Whose bright idea were CFL bulbs?


VICTORIA, BRITISH COLUMBIA The proverbial light bulb went on for me a year ago when both my husband and I woke up with splitting headaches after leaving our ensuite bathroom light on all night.

Our headaches were identical, both feeling pain behind our eyes and in our temples.

I don’t usually suffer from headaches and I didn’t end up with a cold of flu to explain the head pain. The only answer we both came up with was the Compact Fluorescent Lights (CFLs) shining from our ensuite must have irritated us. We had felt a feeling of being ‘unwell’ before, while reading at the kitchen table where we had also switched to CFL lighting.

The ‘green’ marketing machine has promoted CFLs like no other energy saving product out there. We bought in and switched most of our lighting in our household under the idea we were helping the environment.

Our headaches and our realization came months before new tests revealed what dirty electricity these bulbs might be giving off. The mercury-based bulbs, that have been pushed on us by government advertising and rebates by BC Hydro as the saviour to Earth as we know it, give off UV radiation.

They may emit up to 200 times the dirty energy, or radiation, of the incandescent bulbs most of us have got rid of, say some scientists.

The rub is the Canadian government wants to eliminate incandescent bulbs by 2012, leaving our workplaces, malls, offices, grocery stores and homes full of CFL lighting. At Trinity Western University, for example, they have changed out almost all of the incandescent light bulbs in the dorms to energy-saving CFLs.

Energy-saving light bulbs are the most common way to go green at home, according to Statistics Canada’s latest Households and the Environment survey, with 84 per cent of households in 2007 having at least one CFL bulb.

Even David Suzuki promotes CFLs, with a picture of one right on the front page of his website.

I e-mailed my concerns about the harmful radiation coming from CFLs. The Suzuki Foundation replied that it supports the bulbs because they are much more energy efficient, thereby better for Mother Earth.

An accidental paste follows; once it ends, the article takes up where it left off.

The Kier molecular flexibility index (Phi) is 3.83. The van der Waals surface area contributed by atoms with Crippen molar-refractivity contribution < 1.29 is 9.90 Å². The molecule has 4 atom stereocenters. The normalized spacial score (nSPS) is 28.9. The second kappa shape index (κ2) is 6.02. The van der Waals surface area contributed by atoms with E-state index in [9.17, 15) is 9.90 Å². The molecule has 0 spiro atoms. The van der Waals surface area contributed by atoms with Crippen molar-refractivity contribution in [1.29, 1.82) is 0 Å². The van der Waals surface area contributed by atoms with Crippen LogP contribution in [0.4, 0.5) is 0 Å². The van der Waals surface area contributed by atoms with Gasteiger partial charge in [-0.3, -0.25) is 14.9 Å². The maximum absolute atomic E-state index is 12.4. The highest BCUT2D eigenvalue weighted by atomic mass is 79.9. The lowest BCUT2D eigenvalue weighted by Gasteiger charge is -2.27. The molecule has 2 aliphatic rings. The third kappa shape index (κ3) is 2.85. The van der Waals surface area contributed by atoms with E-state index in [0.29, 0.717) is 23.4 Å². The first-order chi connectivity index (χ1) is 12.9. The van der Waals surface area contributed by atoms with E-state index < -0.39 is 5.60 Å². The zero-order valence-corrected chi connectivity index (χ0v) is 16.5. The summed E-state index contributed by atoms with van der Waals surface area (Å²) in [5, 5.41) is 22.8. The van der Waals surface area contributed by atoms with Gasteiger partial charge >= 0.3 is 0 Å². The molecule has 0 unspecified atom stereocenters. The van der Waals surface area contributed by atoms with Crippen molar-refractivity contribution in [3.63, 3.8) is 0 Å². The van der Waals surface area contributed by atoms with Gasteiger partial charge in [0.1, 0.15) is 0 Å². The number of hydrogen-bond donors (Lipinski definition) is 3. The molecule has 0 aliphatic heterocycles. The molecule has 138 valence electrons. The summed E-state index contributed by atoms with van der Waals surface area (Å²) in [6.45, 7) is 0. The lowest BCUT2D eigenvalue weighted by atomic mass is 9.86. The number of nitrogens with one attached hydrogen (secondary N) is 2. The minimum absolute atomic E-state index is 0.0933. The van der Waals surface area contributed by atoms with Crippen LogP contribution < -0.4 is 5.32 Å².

“New studies have shown that CFLs can be problematic for people with certain skin conditions. This can be easily avoided by not using the bulbs where one would be spending more than an hour a day within 30 cm of the bulb or by using an encapsulated bulb,” writes Ryan Kadowaki, of the David Suzuki Foundation.

“Health Canada is currently testing CFLs to ensure they are not posing any health risks. There are currently no peer-reviewed scientific studies linking CFLs with the medical problems mentioned on the show.”

The show he is referring to is Global TV’s 16 by 9, which had several scientists run tests, showing the bulbs emitting 200 times the dirty electricity compared to incandescents.

Then a memo from BC Hydro to the B.C. Utilities Commission stated that the switch over to CFL bulbs is causing people to turn up the heat in fall and winter.

In the report and speaking to CBC, BC Hydro said CFLs do increase greenhouse gas emmissions because of the loss of heat coming from incandescent light bulbs throughout people’s homes.

Then on March 5, BC Hydro posted a ‘fact and myth’ page promoting the use of CFLs.

CFLs do add greenhouse gas emissions because of the loss of heat from incandescent bulbs, the website says. But incandescent light bulbs are so inefficient at producing light, that 95 per cent of the electricity they use goes towards producing heat, said BC Hydro.

Even after this report about loss of heating, the David Suzuki Foundation disputes the claim that incandescents heat homes, saying the heat coming from these bulbs is minimal, given most of our lighting is in the ceiling and heat rises.

The Suzuki Foundation admits that CFLs aren’t the ideal bulb to have in the house, but until LED technology puts out household bulbs and lighting, CFLs are the best interim solution to help the environment, said Nicolas Harp, climate and energy policy director for the David Suzuki Foundation.

When I was doing a story on the hype around banning plastic bags six months ago, I phoned the Recycling Council of B.C. to ask where bags get recycled (turns out at a Burnaby plant). I also wanted to know how many end up in the landfill. The spokesperson said it was CFL bulbs ending up in the landfill that people should be more concerned about — not plastic bags.

The reason?

The amount of mercury ending up in the landfill from CFL bulbs. Oh, and by the way, if one of these CFLs happen to break inside your home, Health Canada advises you to ventilate the room and not inhale the mercury and then wear rubber gloves and not touch the bulbs.

Health Canada also warns that people with lupus, light sensitivity and people prone to headaches may find ill effects from the UV radiation coming from CFLs.

So to recap, according to tests done by some scientists, CFLs emit 200 times the radiation as the old bulbs, cause some people headaches, others with skin conditions, red rashes and possible aches and pains depending on sensitivity levels.

They put more mercury into the environment than any other type of bulb — but the government wants every mall, office and home to be full of CFLs by 2012?

Come to your own conclusions and make your own decisions.

As for me, I’ve switched back to incandescents in hopes LED lights will come out soon.

Langley Times

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